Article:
Do-or-die battle for Pakistan

COLOMBO, JULY 24. It was the day after Pakistan's dismal loss to Sri Lanka in its opening second-phase clash. At 11 in the morning, skipper Inzamam-ul-Haq jogged all alone by the Galle Face beach, unmindful of the harsh sun, or for that matter, the passers-by who stopped to look at him curiously.

The defeat at the hands of the host had put his side in a tricky situation. For the men in green will now have to beat India, preferably with a bonus point, in a day/night contest at the R. Premadasa Stadium on Sunday, to stay on course for a place in the final of the Indian Oil-Asia Cup 2004.

Clothed in a tracksuit, the `Mauler from Multan' looked pensive, as he worked the stretch of the shore opposite the Taj Samudra. Captaincy can be a lonely business. But it is also a loaded one in Pakistan cricket. And that's the difficult part.

The Test and ODI series loss to India at home in March had left his boys a fragile lot, psychologically. And now, his side will have to survive another pressure cooker situation — which is what an India-Pakistan cricket clash is always. On the other hand, for India, as much as victory in this outing is important, it cannot be exactly termed as a do-or-die battle for Sourav Ganguly and Co.

Lanka in lead

The four-team second stage is still open for the Big Three. Sri Lanka, with victories (including bonus points) over Pakistan and Bangladesh, is leading the table with 12 points. India has six (including bonus) from the win over Bangladesh with matches against Pakistan and Sri Lanka (July 27) remaining, while Pakistan has nil with two matches to go.

Defeat against India will put Pakistan out of the race. But if Pakistan wins its remaining two matches with bonus points — improbable that it may seem — and India defeats Sri Lanka with a bonus point, then all three teams are even on 12. In which case, the Net Run Rate will determine the finalists. Pakistan would have a slight advantage in that its match against Bangladesh (July 29) is the concluding contest of the second phase and the defending champion can toy with the minnow in a manner that would see it through to the title-clash.

For Sourav Ganguly & Co., a win here would put an end to all speculations. But if it loses, it should, at any cost, not concede the bonus point (granted if victory is achieved with a run rate of 1.25 times more than the opponent). For, India would then have to defeat Sri Lanka with a bonus point, to go one point ahead of Pakistan and take on the host in the final. But if it fails to garner the bonus point against Sri Lanka in this situation, it would end up finishing on par (11 points) with Pakistan and lose out on head-to-head.

Pakistan coach Bob Woolmer said that his team wasn't tested in the group phase and that caused the batting debacle against Sri Lanka. "The top five batsmen were among runs against Hong Kong and Bangladesh. The defeat was self-inflicted."

The Pakistan speedsters — Shoaib Akhtar, Md. Sami and Shabbir Ahmed — bowled with fire against the host, which was made to sweat to overhaul the target of 123.

"It's important for us to gain early inroads into the Indian batting line-up. We need to expose the middle-order to the shiny white ball. Batting under lights is possible; it shouldn't be a problem," said Woolmer.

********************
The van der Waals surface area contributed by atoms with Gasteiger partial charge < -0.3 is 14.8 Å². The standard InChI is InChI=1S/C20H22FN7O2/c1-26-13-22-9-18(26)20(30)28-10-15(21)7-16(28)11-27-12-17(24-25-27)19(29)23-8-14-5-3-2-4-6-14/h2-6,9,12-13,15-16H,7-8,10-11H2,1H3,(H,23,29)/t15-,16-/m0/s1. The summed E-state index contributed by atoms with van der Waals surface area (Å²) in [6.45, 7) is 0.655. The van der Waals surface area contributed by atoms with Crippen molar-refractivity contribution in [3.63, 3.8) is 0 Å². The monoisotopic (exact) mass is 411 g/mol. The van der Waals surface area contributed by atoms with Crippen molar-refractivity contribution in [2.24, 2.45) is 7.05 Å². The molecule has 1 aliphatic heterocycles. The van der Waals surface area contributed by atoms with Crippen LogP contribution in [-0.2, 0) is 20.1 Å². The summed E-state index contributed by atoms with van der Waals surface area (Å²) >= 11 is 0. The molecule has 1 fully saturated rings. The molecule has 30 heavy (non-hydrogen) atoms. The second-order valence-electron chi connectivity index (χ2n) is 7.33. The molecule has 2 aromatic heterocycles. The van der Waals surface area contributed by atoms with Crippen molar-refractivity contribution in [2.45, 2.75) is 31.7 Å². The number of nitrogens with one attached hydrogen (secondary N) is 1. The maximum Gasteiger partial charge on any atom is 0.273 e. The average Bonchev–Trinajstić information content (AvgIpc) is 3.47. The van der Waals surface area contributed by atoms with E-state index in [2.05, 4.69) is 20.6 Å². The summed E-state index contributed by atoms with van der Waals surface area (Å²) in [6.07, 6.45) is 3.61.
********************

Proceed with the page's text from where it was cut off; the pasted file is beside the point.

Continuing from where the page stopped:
Lethal force

In spite of all its problems, Pakistan has the ability to bring back into its game that fierce commitment that always makes it an unpredictable but lethal force in the international arena.

The loss to Sri Lanka in a group match was a jolt for India, but it came at the right time in that it was inconsequential.

In the match against Bangladesh, Ganguly's boys looked every bit the cohesive unit it was during that superb run last year.

V.V.S. Laxman missed practice on Saturday afternoon. He was hit by a Zaheer Khan delivery the previous day. "No fear. He's fit and will play," said Ganguly.

While welcoming Zaheer's return to fitness, the skipper, however, didn't commit whether the left-arm paceman would play in the crucial clash. "We'll see how he bowls in the nets. Nehra bowled very well the other day."

With a century against UAE and a brilliant 82 against Sri Lanka, Rahul Dravid is in mind-boggling form. Ganguly looked dominant in his half-century against Bangladesh. The match also saw Sachin Tendulkar regain his touch.

Left-arm seamer Irfan Pathan has been bowling beautifully though his new-ball partner L. Balaji hasn't been at his best on this tour. Leg-spinner Anil Kumble has been accurate as ever while off-spinner Harbhajan Singh bowled impressively during his `comeback-after-injury' match against Bangladesh. It will be a toss up between the two for the lone spinner's spot, considering that Ganguly usually goes in with three speedsters.

The Bengal cricketer agreed that India-Pakistan clashes are of high pressure and intensity. "Millions of people in both countries follow it. We've played against each other often lately. But then, this is the clash that people watch."

Ganguly dismissed the view that the recent away series win over Pakistan gives India an edge. "The past is immaterial. I don't believe in tags. It's a new day. Whoever plays well will win." Typical of Ganguly.

The teams:

India (from): S. Ganguly (capt.), V. Sehwag, R. Dravid (vice-capt.), V.V.S. Laxman, S. Tendulkar, Yuvraj Singh, Md. Kaif, Parthiv Patel, A. Kumble, Harbhajan Singh, Zaheer Khan, A. Nehra, I. Pathan and L. Balaji.

Pakistan (from): I. Haq (capt), Y. Youhana (vice-capt.), I. Farhat, I. Nazir, Younis Khan, Shoaib Malik, A. Razzaq, Moin Khan, Md. Sami, Shoaib Akhtar, Shabbir Ahmed, D. Kaneria, R. Navdul Hassan and Y. Hameed.

Umpires: B. Bowden (NZ) and B. Doctrove (WI). Third umpire: M.G. Silva (SL). Match referee: M. Proctor (SA).

Hours of play (IST): 2.15 p.m. to 5.45 p.m. and 6.30 p.m. till close.

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